The European Commission’s 2020 proposal for a Regulation on Markets in Crypto-Assets (MiCA) formed part of the EU Digital Finance package, which also included a proposal for a pilot regime on distributed ledger technology (DLT), a proposal for a digital operational resilience Act (DORA) as well as a proposal to amend certain existing EU financial services legislation – in particular the Markets in Financial Instruments Directive (MiFID II).
On 30 June 2022 the European Commission adopted a new digital strategy themed as the ‘Next Generation Digital Commission’[i] increasing the focus on set of principles such as digital by default, security and privacy, openness and transparency, data driven and more importantly user-centric.
Following a provisional agreement between the European Council and the European Parliament, which coincided with the European Commission’s new digital strategy announcement, a final agreement was reached on the full text of MiCA on 5 October 2022 which was later formally approved by the European Parliament.
Essentially adopting a ‘substance over form’ approach, MiCA is set to cover those crypto-assets that fall outside the existing financial services legislation, with the European Securities and Markets Authority (ESMA) and the European Banking Authority (EBA) given central roles in setting technical guidelines and standards determining classifications. The Regulation puts in place set of obligations for crypto-asset issuers, offerors and service providers (CASPs).
Non-fungible token (NFT) models which are uniquely identified will in principle be exempt from the scope of MiCA, so will decentralised finance (DeFi) applications which can operate without any intermediary.
Nevertheless, despite their formal form, a reclassification may be possible for those NFTs which could in practice have the potential to become fungible, and hence qualify as financial instruments. In particular, fractions of NFTs and serial issuances may be a strong indicative of fungibility of those assets, whereby a mere attribution of a unique identifier to a crypto-asset may not be sufficient for its qualification as an NFT.
Equally, non-transferable crypto-assets are exempt from the scope of the Regulation such as soulbound token (SBT) models, which represent a person’s identity and personal traits, or loyalty schemes, next to those crypto-assets that are offered for free[ii] or are airdropped. Contrary to the original text, algorithmic stablecoins are no longer explicitly excluded from the scope, and instead the rules apply “irrespective of how the issuer intends to design the crypto-asset, including the mechanism to maintain a stable value.”[iii]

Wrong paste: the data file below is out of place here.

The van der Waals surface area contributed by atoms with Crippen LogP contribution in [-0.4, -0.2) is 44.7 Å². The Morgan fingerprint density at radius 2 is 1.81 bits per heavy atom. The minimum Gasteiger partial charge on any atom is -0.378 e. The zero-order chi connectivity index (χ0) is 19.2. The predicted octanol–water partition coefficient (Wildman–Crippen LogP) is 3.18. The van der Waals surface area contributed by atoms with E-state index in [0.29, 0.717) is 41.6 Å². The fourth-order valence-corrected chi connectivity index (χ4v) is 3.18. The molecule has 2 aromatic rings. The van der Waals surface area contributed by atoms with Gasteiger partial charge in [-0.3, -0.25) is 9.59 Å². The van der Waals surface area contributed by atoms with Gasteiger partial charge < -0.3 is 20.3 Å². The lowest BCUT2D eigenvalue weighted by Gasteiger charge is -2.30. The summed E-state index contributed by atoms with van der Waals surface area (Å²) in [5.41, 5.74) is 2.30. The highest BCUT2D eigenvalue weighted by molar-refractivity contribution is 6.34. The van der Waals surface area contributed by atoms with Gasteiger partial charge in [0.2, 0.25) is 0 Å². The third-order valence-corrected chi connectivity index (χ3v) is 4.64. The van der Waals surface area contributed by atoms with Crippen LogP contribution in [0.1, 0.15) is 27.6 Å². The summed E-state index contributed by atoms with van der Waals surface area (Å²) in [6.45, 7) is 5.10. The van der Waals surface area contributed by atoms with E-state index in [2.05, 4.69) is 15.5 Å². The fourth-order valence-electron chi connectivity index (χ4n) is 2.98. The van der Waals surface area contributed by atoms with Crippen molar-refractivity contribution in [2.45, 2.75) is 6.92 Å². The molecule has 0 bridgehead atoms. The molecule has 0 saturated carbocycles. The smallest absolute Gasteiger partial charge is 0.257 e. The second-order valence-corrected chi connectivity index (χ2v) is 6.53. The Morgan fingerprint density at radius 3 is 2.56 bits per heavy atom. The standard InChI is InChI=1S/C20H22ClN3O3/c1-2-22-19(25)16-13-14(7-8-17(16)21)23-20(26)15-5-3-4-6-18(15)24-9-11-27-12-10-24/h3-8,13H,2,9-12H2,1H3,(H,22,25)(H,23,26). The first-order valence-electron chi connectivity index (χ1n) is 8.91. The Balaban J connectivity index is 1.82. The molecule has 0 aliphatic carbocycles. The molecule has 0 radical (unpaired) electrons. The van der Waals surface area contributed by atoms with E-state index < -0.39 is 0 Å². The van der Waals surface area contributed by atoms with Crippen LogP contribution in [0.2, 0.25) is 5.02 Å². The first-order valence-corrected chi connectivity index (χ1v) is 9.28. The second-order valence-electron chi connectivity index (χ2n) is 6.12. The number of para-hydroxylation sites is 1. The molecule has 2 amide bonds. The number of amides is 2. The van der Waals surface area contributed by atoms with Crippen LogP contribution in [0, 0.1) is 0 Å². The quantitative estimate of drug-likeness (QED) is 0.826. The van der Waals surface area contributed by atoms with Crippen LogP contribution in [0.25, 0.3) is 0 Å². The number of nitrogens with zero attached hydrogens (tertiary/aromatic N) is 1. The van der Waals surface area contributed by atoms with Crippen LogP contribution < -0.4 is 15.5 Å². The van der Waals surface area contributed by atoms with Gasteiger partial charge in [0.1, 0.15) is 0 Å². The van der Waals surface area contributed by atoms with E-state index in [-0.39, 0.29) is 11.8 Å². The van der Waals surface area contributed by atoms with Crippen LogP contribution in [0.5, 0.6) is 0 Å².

On a different note, in order to monitor carbon footprint, CASPs will now be required to also disclose energy consumption and environmental impact of their respective protocols. A much toned down language compared to an earlier draft proposing a complete ban on mining related to the proof-of-work (PoW) mechanism.
In case the provision of a crypto-asset service is carried out in a fully decentralised manner without any intermediary,[iv] such will fall outside of the scope. Similarly, where crypto-assets have no identifiable issuer, they would not fall within Titles II, III and IV of the Regulation, whereas CASPs providing services to such crypto-assets would remain fully covered.
Complementary to MiCA, the proposal for a Regulation on Transfer of Funds (TFR) as part of the EU anti-money laundering regime also received a provisional agreement[v] between the European Council and the European Parliament on 29 June 2022. Integrating the ‘travel rule’, and in compliance with recommendations 15 and 16 of the Financial Action Task Force (FATF), the Regulation aims to extend the scope of rules to transfers of crypto-assets, whereby CASPs will be obliged to collect and make accessible certain information about the originator and the beneficiary of the transfers of crypto-assets they operate, an obligation similar to that of payment service providers. Importantly, there is no set minimum threshold, hence no exemption for low value transfers.
Notably, these rules will be read without prejudice to the EU General Data Protection Regulation (GDPR).
In this context, unhosted (private) wallets still fall under the scope where there is an interaction between the former and CASPs for any transfer above EUR 1,000. Such a strict and blanket financial surveillance regime, even without any indication of a suspicious activity, seems to have the potential to disproportionately affect players in the sector.
On the other hand, peer to peer trading between unhosted (private) wallets, in the absence of any CASPs, will not be caught by the rules.
The legislative package is set to enter into force and be applicable by 2024.
Last but not least, it is evident that also third country entities[vi] which solicit their services and activities to users and clients established or situated in the EU would be directly affected, whereby ESMA will be the authority to put forward guidelines determining when precisely an entity is deemed to be soliciting.
[ii] Article 4.2 MiCA (text of 5 October 2022), “crypto-assets shall not be considered to be offered for free where purchasers are required to provide or to undertake to provide personal data to the offeror in exchange for those crypto-assets.”
[iii] Recital 26 MiCA (text of 5 October 2022)
[iv] Recital 12a MiCA (text of 5 October 2022)
[vi] Article 53b MiCA (text of 5 October 2022)